2000 Global Researcher Conference Proceeding

March 10 - 12, 2000

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Conference: 2000 Global Researcher Conference
Title: Naturally occurring and in vitro mutations defining the role of the NPXXY motif in the vasopressin V2 receptor
Authors: Oksche, Alexander; Furkert, Jens; Krause, Gerd; Rosenthal, Walter
Institutions: Institut Fuer Pharmakologie, Forschungsinstitut fur Molekulare Pharmakologie, Forschunginstitut fur Molekulare Pharmakologie (FMP), Charite - Universitatsmedizin Berlin
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Oksche

G protein-coupled receptors represent one of the largest protein families in multicellular organisms. Among the identified GPCRs at least 3 groups, defined by distinct structural features, can be distinguished. According to its structural features the vasopressin V2 receptor belongs to the class I/rhodopsin-like receptors, as it displays a DRY motif (at the junction of the third transmembrane domain and the second intracellular loop) and an NPXXY motif (at the end of seventh transmembrane domain). The highly conserved NPXXY motif was found to be of variable importance for ligand binding and G protein activation in a number of class I receptors, e.g. ß2 adrenergic receptor, angiotensin II receptor. Its role in the function of the V2 receptor has not been established, but is of clinical interest as various disease-causing mutations have been found in the motif (e.g. P322S, P322H, W323R). We therefore analyzed the naturally occurring mutants P322S, P332H and W323R and other in vitro mutations in order to evaluate the possible role of P322, W323 and Y325 in receptor function. Expression of the V2 receptor mutants P322S, P322H and W323R in COS.M6 and HEK 293 cells revealed a loss of function. While the mutants P322H and W323R did not confer any [3H]AVP binding to or AVP-mediated accumulation of cAMP in intact cells, the P322S mutant receptor did cause AVP-sensitive accumulation of cAMP. However, we were unable to detect [3H]AVP binding to intact cells, suggesting a very low number of P322S mutant receptors present at the cell surface, which, though sufficient to stimulate the Gs/adenylyl cyclase system, was below the detection limit of the binding experiments. The data suggest that W323 is orientated towards the hydrophobic membrane and thus does not tolerate replacement by charged residues. In addition, P322 is more likely to have a structural function than to be crucial for receptor signalling.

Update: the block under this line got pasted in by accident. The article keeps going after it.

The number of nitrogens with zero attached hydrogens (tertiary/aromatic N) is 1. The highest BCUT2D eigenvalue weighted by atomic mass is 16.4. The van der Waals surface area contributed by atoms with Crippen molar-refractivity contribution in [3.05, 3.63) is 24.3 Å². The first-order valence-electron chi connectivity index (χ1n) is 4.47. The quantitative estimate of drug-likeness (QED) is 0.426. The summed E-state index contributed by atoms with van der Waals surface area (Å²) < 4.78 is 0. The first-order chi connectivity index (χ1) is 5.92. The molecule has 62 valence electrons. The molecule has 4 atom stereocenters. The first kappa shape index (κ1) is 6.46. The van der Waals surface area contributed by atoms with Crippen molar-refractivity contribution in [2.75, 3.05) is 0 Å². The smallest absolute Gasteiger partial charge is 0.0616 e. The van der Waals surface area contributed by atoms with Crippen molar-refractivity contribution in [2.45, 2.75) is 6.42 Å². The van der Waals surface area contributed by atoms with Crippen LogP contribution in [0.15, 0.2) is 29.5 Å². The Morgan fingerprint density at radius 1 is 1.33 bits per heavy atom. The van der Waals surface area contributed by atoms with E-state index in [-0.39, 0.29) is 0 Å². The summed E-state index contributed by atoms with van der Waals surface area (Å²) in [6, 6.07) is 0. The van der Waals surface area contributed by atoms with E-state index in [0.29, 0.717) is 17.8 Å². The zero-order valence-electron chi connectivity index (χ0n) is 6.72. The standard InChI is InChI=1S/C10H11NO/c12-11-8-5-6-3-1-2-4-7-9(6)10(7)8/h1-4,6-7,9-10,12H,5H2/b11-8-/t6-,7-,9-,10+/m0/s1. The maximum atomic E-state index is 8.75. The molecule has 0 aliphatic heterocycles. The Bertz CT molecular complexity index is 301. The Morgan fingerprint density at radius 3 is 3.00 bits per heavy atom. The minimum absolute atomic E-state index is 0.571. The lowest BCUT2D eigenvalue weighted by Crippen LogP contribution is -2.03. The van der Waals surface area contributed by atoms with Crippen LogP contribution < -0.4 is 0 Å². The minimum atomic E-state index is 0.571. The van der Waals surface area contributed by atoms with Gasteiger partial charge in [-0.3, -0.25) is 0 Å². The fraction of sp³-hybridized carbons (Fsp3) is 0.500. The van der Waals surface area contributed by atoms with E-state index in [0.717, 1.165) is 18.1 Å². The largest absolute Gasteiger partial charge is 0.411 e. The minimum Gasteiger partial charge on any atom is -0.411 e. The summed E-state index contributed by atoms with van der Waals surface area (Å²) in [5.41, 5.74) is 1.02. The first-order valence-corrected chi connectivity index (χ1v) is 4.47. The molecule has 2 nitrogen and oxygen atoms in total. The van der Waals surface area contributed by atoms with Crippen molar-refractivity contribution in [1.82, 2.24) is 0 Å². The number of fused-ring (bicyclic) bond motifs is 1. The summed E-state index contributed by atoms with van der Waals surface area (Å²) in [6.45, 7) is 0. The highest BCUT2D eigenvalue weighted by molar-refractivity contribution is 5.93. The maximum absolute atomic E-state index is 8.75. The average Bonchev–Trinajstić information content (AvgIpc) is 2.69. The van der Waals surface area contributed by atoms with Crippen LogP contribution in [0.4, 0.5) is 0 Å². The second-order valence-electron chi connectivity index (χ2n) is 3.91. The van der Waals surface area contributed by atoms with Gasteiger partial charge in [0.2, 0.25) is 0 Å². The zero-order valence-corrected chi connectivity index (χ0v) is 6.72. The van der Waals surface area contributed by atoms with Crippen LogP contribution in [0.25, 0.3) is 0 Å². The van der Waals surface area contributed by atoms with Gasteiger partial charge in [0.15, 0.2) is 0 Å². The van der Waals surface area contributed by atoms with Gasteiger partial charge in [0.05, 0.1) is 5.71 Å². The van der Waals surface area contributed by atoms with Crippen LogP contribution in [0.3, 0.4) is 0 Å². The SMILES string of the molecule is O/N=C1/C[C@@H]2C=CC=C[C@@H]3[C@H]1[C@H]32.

Replacement of Y325 within the NPXXY motif by serine, alanine or phenylalanine does not alter the receptor´s affinity for [3H]AVP in saturation analysis of intact, stably expressing CHO clones. In displacement analyses with [3H]AVP as tracer and AVP or dDAVP as competing ligands intact cells expressing the wild-type or the mutant V2 receptors (Y325S, Y325A, Y325F) revealed variable affinities for AVP and dDAVP. The wild-type V2 receptor displays lower Ki values for AVP than for dDAVP (2.9 +/-1.2 nM and 22.5 +/- 6.5 nM respectively). Replacement of tyrosine residue 325 by serine increases the affinity for dDAVP without changing the affinity for AVP, whereas replacement by the hydrophobic phenylalanine residue in the Y325F mutant reduces the affinity for dDAVP. In addition, the amino acid replacements of tyrosine 325 result in a rightshift in the EC50 values for the AVP-mediated cAMP accumulation of intact cells (WT

A structural feature of the vasopressin V2 receptor (V2R) is the NPXXY motif. It is located in the end of a section of the V2R known as the seventh transmembrane domain. Several mutations of the V2R gene have occurred in this NPXXY motif: P322S, P322H, W323R. In the first two mutations, the amino acid proline (P; the 322nd amino acid residue of the V2R protein) is replaced by the amino acid, serine (S) or histidine (H). In the third mutation, the amino acid tryptophan (W) is replaced by arginine (R).

Oksche et al., analyzed these mutations in order to determine the possible role P322, W323 and Y325 play in V2R function. The researchers expressed the three mutants in laboratory cell cultures and found these mutants did not function like normal V2Rs. P322H and W323R could not bind the natural ligand arginine vasopressin (AVP), and failed to induce AVP-mediated accumulation of cAMP. The P322S mutant, however, could cause a small, but significant AVP-mediated accumulation of cAMP. In addition, P322S was barely transported to the cell membrane, which is vital if it is to function normally.

This research suggests that W323 cannot be replaced by charged amino acid residues if the V2R is to function normally. P322, they found, is more likely to be concerned with the proper structure of V2R than with its ability to signal. Y325 appears to be involved in G protein coupling/activation but is not critical to it. In addition, Y325 appears to help stabilize either the seventh transmembrane domain or the overall V2R structure.